Hussain also broke the news that despite requests to sync GEARS with software already used by growers and GSAs, they will have to enter pumping records twice — once to their respective GSAs and once to the state. 

The reports from growers will serve a dual purpose: “Groundwater extraction reports will provide necessary information to the GSAs to better address deficiencies in their Groundwater Sustainability Plan, and to inform the State Water Board as they evaluate whether it needs to develop an interim plan,” the release stated.

Still need a plan

But Hussain stressed to the South Fork Kings grower advisory board that GSAs still have a role to play during the probationary process.

“We are still expected to prepare a Groundwater Sustainability Plan that will work,” he said. “The state will come in and start putting in groundwater allocations if we get to an interim plan, and that’s something we very much want to avoid.” 

To cover the costs of state intervention during probation, pumpers must pay $300 to register each well and will be charged $20 per acre-foot of groundwater extracted. Failure to notify the Water Board of reportable wells and extractions will result in additional fees and penalties. Only those considered “de minimis,” less than two-acre feet or less per year for domestic purposes, will be excluded from the fees. 

Hussain has had several multi-hour meetings with Water Board  staff since the historic and unanimous April 16 probationary hearing in Sacramento. As the basin’s main consultant, he also has been making the rounds to most of the five GSA board and committee meetings. 

Farther and farther apart

At the probationary hearing in Sacramento, Hussain had the unlucky job of telling the five-member Water Board that although the subbasin had a new draft groundwater plan that was 90 percent complete, the agencies could not find common ground on one issue — subsidence, or land sinking.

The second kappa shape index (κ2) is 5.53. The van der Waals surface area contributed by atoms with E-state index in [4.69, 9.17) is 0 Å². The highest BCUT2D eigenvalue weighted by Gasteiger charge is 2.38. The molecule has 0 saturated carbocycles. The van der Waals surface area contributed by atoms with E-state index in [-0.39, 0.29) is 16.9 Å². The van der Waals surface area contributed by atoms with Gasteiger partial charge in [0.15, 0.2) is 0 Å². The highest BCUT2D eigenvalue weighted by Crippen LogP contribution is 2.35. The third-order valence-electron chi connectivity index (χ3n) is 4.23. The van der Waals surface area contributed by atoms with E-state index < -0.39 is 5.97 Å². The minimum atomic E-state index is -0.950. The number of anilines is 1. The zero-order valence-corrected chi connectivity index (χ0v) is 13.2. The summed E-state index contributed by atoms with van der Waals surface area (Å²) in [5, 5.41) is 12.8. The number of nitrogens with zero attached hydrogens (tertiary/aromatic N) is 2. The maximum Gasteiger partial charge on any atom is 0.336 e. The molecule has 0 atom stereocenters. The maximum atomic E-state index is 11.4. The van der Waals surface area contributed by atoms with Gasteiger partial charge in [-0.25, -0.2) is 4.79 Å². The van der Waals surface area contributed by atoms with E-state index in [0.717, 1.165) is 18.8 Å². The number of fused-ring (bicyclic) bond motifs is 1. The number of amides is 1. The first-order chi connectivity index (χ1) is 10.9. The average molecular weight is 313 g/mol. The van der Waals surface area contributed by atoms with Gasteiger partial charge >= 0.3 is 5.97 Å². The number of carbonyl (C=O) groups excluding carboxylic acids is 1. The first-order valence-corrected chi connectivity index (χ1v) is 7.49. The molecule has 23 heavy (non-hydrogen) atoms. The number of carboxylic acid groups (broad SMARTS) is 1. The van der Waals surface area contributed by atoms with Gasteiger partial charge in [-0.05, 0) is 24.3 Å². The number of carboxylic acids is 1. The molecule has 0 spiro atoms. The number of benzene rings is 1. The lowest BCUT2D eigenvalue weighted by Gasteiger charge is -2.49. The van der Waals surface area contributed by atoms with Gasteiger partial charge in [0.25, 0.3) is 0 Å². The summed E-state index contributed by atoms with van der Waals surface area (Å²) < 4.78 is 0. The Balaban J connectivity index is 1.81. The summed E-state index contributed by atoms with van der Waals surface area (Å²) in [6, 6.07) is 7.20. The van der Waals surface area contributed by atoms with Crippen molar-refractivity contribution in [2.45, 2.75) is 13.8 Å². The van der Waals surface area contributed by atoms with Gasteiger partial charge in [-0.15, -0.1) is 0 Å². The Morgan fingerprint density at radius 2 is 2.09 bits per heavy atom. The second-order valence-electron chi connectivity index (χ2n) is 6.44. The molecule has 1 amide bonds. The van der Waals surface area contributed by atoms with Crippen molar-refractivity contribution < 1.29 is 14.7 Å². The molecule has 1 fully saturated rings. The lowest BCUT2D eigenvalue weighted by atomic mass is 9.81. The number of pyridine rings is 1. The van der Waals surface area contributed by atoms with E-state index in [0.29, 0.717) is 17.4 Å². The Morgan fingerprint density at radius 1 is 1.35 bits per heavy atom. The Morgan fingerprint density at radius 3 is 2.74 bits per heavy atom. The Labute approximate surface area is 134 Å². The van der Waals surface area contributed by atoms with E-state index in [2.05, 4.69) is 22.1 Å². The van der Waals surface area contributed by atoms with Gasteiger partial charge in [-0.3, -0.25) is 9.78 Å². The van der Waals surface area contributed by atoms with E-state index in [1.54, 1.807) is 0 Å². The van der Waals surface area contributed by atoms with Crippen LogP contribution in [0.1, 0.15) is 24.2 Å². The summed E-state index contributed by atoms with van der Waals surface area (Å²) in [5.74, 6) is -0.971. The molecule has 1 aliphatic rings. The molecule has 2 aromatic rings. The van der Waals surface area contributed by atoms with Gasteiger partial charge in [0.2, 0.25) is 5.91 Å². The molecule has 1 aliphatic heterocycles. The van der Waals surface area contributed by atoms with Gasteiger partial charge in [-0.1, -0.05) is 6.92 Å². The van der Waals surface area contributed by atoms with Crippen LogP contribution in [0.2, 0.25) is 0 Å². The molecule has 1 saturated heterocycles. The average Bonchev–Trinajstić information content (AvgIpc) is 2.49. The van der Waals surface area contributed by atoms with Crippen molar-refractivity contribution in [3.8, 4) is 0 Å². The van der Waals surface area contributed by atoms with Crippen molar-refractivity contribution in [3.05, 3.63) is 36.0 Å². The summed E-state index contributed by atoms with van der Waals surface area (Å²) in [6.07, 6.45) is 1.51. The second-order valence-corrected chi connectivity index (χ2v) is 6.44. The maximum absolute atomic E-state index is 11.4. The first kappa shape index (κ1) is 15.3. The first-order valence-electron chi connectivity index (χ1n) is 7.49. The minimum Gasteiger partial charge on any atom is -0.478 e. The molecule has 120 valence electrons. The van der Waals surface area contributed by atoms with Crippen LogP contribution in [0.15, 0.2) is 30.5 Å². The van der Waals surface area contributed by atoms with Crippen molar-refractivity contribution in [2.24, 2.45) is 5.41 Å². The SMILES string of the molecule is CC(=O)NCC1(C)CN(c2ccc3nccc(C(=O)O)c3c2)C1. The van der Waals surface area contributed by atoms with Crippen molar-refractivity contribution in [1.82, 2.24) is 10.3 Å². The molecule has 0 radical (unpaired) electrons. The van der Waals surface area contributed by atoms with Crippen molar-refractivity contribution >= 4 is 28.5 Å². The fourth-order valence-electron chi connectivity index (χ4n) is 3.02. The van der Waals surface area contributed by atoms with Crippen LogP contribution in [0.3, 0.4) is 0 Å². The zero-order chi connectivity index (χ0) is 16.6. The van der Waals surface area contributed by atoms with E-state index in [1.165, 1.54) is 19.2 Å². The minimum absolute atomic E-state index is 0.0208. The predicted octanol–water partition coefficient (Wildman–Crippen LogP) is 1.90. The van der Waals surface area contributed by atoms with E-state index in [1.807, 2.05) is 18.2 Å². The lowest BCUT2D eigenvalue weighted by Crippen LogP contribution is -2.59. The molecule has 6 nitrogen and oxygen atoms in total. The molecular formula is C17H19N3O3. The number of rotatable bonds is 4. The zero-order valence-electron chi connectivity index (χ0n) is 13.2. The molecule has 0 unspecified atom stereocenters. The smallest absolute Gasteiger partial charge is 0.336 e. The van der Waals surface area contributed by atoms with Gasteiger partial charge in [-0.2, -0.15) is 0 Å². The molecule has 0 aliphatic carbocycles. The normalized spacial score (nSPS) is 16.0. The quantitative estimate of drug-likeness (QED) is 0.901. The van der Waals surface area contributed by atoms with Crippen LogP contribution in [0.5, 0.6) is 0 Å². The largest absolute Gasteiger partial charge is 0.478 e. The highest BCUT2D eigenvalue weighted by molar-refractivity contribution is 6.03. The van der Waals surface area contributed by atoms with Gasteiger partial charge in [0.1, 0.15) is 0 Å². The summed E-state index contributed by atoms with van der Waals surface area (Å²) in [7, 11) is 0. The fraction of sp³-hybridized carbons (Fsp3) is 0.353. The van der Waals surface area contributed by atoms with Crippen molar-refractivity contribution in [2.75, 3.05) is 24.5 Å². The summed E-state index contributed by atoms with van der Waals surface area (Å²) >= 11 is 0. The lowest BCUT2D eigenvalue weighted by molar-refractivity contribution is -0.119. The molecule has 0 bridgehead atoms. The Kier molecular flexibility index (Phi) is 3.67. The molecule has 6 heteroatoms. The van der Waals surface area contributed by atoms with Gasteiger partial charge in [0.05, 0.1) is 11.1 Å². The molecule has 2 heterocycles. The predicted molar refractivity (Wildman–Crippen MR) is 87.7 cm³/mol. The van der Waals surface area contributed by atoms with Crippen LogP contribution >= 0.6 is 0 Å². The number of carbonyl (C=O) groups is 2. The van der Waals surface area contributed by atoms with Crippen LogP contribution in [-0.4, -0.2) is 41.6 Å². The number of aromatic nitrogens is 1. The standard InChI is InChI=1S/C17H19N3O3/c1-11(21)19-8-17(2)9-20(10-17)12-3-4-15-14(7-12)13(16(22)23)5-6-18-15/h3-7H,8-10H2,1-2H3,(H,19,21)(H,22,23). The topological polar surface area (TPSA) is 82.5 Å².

Without a new plan in hand, board member Dee Dee D’Adamo said she had no choice but to vote for probation. 

In the weeks since the hearing, two GSAs have canceled meetings altogether, and the Kings County Farm Bureau has sued the Water Board for overreach, citing excessive fees that it says will devastate the county’s economy. Growers in the Mid-Kings River GSA overwhelmingly voted down pumping and administrative fees, an effort spearheaded in part by the Farm Bureau. 

Water managers have publicly hurled criticisms and frustrations at each other, which culminated in the GSAs abandoning the draft plan that was nearly complete. Each GSA is now writing its own plan, to be tied together with a coordination agreement that may be just as difficult to hammer out. 

On May 24, the South Fork Kings GSA board interviewed a candidate for its general manager position. It’s been without a manager for nearly a year.

On May 29, the Kings County Water District is holding a special meeting to vote on removing itself from the Mid-Kings River GSA, which if passed, will leave some landowners unrepresented, a violation of the Sustainable Groundwater Management Act. The farm bureau has called for the resignation of the entire district board, including manager Dennis Mills. Mills and three members of the district board also lead Mid-Kings River GSA.

Lisa McEwen, SJV Water

SJV Water is an independent, nonprofit news site dedicated to covering water in the San Joaquin Valley. Get inside access to SJV Water by becoming a member.